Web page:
Although not a general threat, a new strain of MRSA has been found in the milk of British cows, scientists said today.
Experts have ruled out any general threat to the safety of milk or dairy products, but they point to “circumstantial” evidence of the bacteria passing between cattle and humans.
The discovery has fuelled controversy over intensive farming methods and the way antibiotics are used to protect livestock.
The Soil Association called for a total ban on routine use of the drugs, which is said to promote the development of drug-resistant bacteria.
Helen Browning, director of the Soil Association, said: “This new evidence confirms our long-held view of the importance of absolutely minimising the use of antibiotics especially those closely related to antibiotics used by people. This requires excellent husbandry, and much reduced stress on our animals.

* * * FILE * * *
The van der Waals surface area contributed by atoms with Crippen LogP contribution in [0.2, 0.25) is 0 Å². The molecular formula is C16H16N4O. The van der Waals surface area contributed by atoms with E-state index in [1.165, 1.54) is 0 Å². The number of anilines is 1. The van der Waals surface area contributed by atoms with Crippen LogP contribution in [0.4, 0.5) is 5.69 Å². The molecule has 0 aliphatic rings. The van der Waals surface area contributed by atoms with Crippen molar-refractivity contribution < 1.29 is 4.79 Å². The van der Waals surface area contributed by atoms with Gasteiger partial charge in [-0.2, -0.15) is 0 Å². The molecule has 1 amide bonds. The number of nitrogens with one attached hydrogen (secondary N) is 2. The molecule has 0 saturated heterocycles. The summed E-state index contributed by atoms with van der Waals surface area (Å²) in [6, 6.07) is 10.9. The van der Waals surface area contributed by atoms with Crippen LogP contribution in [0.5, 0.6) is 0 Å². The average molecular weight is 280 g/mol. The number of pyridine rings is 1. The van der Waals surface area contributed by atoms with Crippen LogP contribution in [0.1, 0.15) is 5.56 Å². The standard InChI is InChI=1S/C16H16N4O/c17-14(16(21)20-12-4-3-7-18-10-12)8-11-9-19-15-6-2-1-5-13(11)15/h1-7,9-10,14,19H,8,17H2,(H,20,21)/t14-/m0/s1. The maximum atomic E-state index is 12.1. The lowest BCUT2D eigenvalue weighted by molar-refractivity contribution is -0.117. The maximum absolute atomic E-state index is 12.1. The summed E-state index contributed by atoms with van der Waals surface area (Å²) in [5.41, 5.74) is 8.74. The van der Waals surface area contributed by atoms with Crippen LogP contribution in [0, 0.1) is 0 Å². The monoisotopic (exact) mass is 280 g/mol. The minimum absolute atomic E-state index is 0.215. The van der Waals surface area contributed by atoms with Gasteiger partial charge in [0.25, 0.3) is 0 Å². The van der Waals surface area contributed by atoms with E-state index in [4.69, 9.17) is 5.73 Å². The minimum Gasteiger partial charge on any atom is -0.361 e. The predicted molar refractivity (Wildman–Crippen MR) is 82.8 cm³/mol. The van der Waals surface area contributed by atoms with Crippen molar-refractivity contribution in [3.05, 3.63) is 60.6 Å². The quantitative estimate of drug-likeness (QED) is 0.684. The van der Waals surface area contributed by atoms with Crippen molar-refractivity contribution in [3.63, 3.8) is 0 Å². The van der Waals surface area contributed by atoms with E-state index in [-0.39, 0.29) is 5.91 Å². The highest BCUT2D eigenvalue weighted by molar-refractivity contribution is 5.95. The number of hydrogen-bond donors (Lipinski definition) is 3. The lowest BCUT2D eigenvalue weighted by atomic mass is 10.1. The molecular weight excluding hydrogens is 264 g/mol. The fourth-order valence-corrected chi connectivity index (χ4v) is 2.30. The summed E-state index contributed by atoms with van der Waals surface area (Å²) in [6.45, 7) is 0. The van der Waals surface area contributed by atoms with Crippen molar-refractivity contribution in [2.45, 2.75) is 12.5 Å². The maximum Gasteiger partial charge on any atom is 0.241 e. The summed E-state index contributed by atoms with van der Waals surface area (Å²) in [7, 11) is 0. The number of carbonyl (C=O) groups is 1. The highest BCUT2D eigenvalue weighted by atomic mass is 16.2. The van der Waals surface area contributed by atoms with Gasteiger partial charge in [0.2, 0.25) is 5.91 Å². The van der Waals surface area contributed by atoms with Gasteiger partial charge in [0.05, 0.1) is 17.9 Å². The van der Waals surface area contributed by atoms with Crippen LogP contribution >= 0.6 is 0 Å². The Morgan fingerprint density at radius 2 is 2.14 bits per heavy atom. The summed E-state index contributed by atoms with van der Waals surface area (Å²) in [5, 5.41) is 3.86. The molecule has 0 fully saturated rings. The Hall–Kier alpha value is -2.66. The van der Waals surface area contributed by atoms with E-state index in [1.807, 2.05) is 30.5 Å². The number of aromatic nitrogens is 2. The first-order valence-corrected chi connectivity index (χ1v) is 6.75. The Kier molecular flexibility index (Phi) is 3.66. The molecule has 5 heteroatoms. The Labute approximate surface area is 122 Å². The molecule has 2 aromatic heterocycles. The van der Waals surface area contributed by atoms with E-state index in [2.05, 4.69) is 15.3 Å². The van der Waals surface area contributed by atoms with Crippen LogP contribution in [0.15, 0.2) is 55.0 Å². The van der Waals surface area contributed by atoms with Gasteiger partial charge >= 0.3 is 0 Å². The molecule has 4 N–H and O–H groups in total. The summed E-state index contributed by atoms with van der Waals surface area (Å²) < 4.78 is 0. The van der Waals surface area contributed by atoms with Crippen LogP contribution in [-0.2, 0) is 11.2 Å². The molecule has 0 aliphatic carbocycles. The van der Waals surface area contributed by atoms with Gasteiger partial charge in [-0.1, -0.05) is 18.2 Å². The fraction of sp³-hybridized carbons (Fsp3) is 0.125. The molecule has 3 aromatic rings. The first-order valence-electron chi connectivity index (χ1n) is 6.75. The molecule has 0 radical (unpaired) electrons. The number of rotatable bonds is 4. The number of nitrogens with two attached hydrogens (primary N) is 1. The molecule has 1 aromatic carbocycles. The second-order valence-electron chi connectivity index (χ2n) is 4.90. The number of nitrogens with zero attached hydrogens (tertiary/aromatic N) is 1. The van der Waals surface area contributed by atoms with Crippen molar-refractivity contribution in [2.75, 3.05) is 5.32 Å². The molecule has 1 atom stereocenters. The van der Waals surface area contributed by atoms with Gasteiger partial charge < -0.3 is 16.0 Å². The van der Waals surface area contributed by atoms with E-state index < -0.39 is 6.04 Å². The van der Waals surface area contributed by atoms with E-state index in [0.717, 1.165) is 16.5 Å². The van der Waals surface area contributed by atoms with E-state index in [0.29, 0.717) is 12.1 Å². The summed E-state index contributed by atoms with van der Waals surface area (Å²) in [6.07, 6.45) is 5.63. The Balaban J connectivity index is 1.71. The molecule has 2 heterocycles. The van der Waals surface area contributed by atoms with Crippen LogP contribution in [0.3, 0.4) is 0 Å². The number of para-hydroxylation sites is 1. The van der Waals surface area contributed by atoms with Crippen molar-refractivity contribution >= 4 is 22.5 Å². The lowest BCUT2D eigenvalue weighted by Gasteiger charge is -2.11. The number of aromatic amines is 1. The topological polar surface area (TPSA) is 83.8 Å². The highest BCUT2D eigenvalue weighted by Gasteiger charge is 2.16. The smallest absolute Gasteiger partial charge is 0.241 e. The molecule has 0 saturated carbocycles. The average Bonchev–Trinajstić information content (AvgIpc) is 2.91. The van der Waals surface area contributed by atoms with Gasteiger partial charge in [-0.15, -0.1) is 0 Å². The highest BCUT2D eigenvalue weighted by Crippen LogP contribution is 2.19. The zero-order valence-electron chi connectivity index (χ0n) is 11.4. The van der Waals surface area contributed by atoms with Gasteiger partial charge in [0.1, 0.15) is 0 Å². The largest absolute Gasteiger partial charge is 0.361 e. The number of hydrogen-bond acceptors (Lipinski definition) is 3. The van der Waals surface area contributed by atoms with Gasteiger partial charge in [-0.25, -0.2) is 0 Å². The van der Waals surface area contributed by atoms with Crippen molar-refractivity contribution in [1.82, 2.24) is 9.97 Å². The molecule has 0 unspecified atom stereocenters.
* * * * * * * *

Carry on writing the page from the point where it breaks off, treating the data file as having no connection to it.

“In the relentless drive for increased per animal productivity, and under acute price pressure, dairy systems are becoming ever more antibiotic dependent. We need to get farmers off this treadmill, even if that means that milk has to cost a few pennies more.
“That would be a very small price to pay for maintaining the efficacy of these life-saving drugs.”
Dr Mark Holmes, the Cambridge University veterinary scientist who led the research, and his team stumbled on the new MRSA bug while investigating mastitis, a serious and potentially lethal disease which affects dairy cows.